BPA Free Plastic Might Not Be Enough. Here's What You Can do to Keep Yourself and Your Family Safe. Guest Post by Lori Popkewitz Alper from Groovy Green Livin

plastic baby bottle with green ring

Guest Post by: Lori Popkewitz Alper

A lot of information is floating around out there on the different types of plastics. Over the years we have learned that many plastics are known to be unsafe for use and that all plastics are a threat to our environment.
Recently the talk has been about dangers of the chemical bisphenol-A (BPA). BPA, a common component in clear plastics, has been found in our baby bottles, water bottles, food packaging, can linings and cash register receipts.

Most green enthusiasts (and even those that aren't) have been diligently avoiding plastic containing bisphenol-A (BPA) for quite some time. BPA has been shown to leach into our foods and act as a hormone-disrupting synthetic estrogen, causing cancer, obesity, diabetes, early puberty and other health problems. As conscientious consumers, many of us sought out plastic containers wearing a sticker proclaiming the product was BPA free.  

By purchasing products labeled BPA free we thought we were safe.

Turns out we were wrong. BPA free might not be enough.
National Public Radio (NPR) aired a story on a study released from Georgetown University, PlastiPure, and CertiChem (a chemical testing company). In the study these companies tested more than 450 plastic products, including many labeled BPA free, and found that more than 90 percent of the plastics (even those that were BPA free) released chemicals that mimic estrogen (the same claims against BPA). They found that sometimes the BPA free products released chemicals having more estrogen activity than BPA-containing products.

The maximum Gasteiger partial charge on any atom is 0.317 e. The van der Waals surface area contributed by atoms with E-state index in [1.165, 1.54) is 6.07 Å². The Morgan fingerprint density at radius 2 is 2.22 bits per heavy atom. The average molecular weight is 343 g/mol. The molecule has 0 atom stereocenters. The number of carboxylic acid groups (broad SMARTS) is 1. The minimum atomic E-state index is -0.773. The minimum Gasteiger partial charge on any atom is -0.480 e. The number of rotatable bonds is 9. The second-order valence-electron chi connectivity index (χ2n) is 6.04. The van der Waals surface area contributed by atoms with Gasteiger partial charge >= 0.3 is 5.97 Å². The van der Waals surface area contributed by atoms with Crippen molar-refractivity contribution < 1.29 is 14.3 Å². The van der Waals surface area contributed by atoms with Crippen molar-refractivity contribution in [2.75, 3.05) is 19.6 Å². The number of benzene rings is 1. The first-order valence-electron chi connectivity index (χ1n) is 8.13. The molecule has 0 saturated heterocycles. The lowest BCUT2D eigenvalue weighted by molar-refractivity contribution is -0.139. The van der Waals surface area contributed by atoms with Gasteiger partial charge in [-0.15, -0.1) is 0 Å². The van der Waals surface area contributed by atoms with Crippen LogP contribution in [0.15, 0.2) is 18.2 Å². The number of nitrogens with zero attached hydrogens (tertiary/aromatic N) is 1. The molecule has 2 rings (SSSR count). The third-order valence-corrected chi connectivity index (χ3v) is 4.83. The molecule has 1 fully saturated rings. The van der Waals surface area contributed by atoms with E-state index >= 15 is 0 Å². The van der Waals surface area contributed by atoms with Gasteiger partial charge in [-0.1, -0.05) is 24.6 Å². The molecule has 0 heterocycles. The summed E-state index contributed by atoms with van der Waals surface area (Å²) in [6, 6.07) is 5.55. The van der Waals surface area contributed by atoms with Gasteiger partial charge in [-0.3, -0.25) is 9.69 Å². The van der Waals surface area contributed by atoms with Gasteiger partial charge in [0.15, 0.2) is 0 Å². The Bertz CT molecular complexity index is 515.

Even though a product is considered BPA-free it could still be releasing high levels of other chemicals that mimic estrogen. 

Not good.

What can we do?

stainless steel water bottle

Just say no to plastic
Another study just released by the Breast Cancer Fund and Silent Spring Institute shows shows that we can reduce our BPA exposure significantly by cooking fresh foods at home, avoiding canned foods, choosing glass and stainless steel food and beverage containers, and not microwaving in plastic.
  • When you are about to buy a plastic product ask yourself if you really need it.
  • Don’t buy plastic water bottles-invest in a reusable stainless steel water bottle
  • Start to phase out any plastics in your home-especially those that come in contact with food.
Get involved
According to Safer Chemicals Healthy Families, there’s no way to completely avoid BPA until Congress passes the Safe Chemicals Act, which will require chemical manufacturers to show their products are safe before they end up in the things we buy. The chemical industry has acknowledged the need for federal reform of the chemical policy to restore public confidence in the safety of their products. Now they just need to do something about it. If you would like to help- check out the many ways to get involved.  

Do you buy BPA free plastic? Does this study change the way you feel about plastic in general?  

Meet Lori Popkewitz Alper:
 Lori Popkewitz Alper is the founder of Groovy Green Livin, a site dedicated to sharing anything and everything about going green.  A contributing writer for multiple blogs and websites, Lori speaks, writes and advises clients on a variety of issues related to creating a greener lifestyle. Lori is a green living educator, consultant, mother to three young boys and a chocolate lab, borderline vegan and recovering attorney. In her free time she can be found practicing yoga, pitching a baseball, running, cycling, skiing, cooking or trying out a new eco friendly product.

Connect with Lori at and Groovy Green Livin at lori@groovygreenlivin.com or on Facebook, Twitter and LinkedIn

P.S.- I am really glad that you stopped by our Environmental Booty Blog and I hope you have learned or shared a thing or two.  I hope that , now that you've found us,  you won't lose us!  You can join our green living online community, subscribe to our posts download our community toolbar or Tweet with me on Twitter to stay in touch!  - Shane*

[Top photo used under Creative Commons from Nerissa's Ring/Flickr] [Stainless steel water bottle photo used under Creative Commons from John Spencer/Flickr]

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